In the immediate as well as broader canonical contexts of the Quran, if it were not for the extensive exegetical tradition of Islam, verse 157 of SÅ«rat Ä€l-Ê¿ImrÄn (SÅ«ra 4) would be understood simply as another piece of polemic against the Jews who, in verse 155, were being accused of breaking their covenant with God and killing his prophets.
Instead, verse 157 becomes the springboard of an entire religious tradition that denies the most fundamental claim of the Christian faith; namely the centrality of Jesus’ death on the cross and the importance of his death for human salvation.
In its near-unanimous denial of the historicity of the crucifixion of Jesus, the Muslim exegetical tradition – and I don’t say the Quran – stands largely alone. It also stands in rejection of the entire purpose of biblical salvation history.
Recently, I sat with a godly Muslim man in his living room, talking about Jesus. He adequately explained to me the symbolic and relational meaning of the affirmation that Jesus is “the Son of God.”
He could even grasp the depth of the affirmation that, “in Christ all the fullness of the Deity lives in bodily form” (Colossians 2:9).
He did not see that the Quran in its overall message necessarily denied that Jesus had died on the cross.
But what he could not comprehend was how that death could actually bring life and salvation to those who put their trust in this divine initiative.
It is not the “historicity” of the cross event that is the most difficult aspect to agree on in the Christian-Muslim conversation.
But what remains notoriously hard to grasp, not just in the interfaith context, but also for Christians, Muslims, Jews and other human beings, is how life and salvation can actually emerge from death and apparent failure.
The Apostle Paul admonishes us through one of the earliest hymns of the church found in Philippians 2:5-11 to embrace God’s initiative practically as the model for our own behavior.
“Your attitude should be the same as that of Christ Jesus: Who, being in very nature God, did not consider equality with God as something to be grasped, but made himself nothing, taking the very nature of a servant, being made in human likeness. And being found in appearance as a man, he humbled himself and became obedient to death – even death on a cross!
“Therefore God exalted him to the highest place and gave him the name that is above every name, that at the name of Jesus every knee should bow, in heaven and on earth and under the earth, and every tongue confess that Jesus Christ is Lord, to the glory of God the Father.”
This doxology posits that God coming to us in Christ raised a unique challenge to the human understanding of power.
It is not through logic and debate that the cross becomes victorious, but rather as disciples of Jesus embrace the model that it provides.
If we understand the importance of self-giving in God’s economy of love and reconciliation, and its centrality in God’s ordering of human relationships between each other and with him, then the cross begins to take new meaning, beyond simply a conversation about whether it happened historically or not.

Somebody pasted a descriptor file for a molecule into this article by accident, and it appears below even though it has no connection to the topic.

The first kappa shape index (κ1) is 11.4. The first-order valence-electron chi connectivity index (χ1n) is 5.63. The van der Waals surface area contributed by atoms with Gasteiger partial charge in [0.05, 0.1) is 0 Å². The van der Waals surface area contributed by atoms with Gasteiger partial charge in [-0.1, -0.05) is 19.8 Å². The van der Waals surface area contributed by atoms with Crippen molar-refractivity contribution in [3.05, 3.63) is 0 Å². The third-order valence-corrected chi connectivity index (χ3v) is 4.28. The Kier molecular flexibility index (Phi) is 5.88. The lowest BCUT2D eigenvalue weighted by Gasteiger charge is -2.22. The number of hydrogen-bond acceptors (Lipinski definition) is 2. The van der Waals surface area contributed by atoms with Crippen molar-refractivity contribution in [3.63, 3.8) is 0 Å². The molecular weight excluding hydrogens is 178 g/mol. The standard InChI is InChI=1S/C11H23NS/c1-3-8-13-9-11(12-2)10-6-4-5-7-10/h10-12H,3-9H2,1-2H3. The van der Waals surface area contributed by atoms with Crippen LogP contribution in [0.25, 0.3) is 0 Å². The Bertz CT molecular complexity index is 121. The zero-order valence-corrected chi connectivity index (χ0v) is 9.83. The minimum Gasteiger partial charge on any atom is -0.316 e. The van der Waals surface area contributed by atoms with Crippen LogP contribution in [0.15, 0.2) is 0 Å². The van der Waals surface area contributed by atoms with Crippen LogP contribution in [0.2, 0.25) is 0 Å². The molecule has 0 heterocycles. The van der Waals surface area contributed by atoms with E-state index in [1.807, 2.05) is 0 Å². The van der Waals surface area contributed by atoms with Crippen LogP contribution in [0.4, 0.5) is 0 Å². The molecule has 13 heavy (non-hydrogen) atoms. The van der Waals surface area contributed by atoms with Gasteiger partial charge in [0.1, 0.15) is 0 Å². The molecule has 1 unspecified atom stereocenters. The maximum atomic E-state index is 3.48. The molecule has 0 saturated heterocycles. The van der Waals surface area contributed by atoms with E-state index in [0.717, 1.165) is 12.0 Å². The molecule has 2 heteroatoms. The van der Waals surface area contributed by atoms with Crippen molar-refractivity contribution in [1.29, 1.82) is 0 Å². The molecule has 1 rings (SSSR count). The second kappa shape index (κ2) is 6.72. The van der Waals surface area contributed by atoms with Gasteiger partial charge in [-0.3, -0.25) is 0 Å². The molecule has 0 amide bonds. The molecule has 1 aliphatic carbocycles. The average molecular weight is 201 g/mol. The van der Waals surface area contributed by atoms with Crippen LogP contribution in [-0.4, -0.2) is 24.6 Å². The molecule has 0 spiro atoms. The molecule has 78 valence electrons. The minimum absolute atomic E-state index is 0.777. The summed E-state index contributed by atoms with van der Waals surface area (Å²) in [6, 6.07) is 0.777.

But it is neither easy nor natural to our human thinking to acquire the mind of God in what brings peace to this world.
In situations of human conflict, whether interpersonal or international, each party attempts to gain the upper hand on the ground in order to be in a position of power at the time of peace negotiations.
Weapons of war, destruction and invasion are dispatched by powerful nations in an effort to impose peace. Or at best we preach a morality of peace, love and forgiveness as the tools that we hope might lead to peace and reconciliation.
But amid our most concerted human efforts, the words of Jesus to Peter still ring true for us: “You do not have in mind the things of God, but the things of men.”
He calls us aside, along with his disciples, and instructs us, “If anyone would come after me, he must deny himself and take up his cross and follow me” (Matthew 16:23-25). “For whoever wants to save his life will lose it, but whoever loses his life for me will find it” (Mark 8:33-35).
Churches following the Western rite recently celebrated Easter Sunday. Eastern churches will relive the Paschal meal, betrayal and crucifixion of Jesus on Friday, April 29.
In the unique country of Lebanon, where both dates are celebrated, we have the unique privilege of a prolonged reflection on the weakness and power of the cross and resurrection.
The cross invites us to quit striving to be God’s well-meaning mercenaries according to the instinctive human understanding of power.
The implication of the cross only begins to unfold as we get drawn into the divine logic about the functioning of power: power in weakness, forgiveness in persecution, love in response to hatred, life out of death, true love as self-sacrifice and the laying down of one’s life for others.
If these values were the driving force of all of our relationships, from interpersonal to interstate, our world would certainly look quite different.
Martin Accad is director of the Institute of Middle East Studies (IMES) at the Arab Baptist Theological Seminary in Beirut. A version of this column first appeared on the IMES blog and is used with permission. You can follow him on Twitter @marzaatar and IMES @IMESLebanon.
Editor’s note: This is the second of a two-part series. Part one is available here.
Martin Accad is director of the Institute of Middle East Studies (IMES) at the Arab Baptist Theological Seminary in Beirut, Lebanon.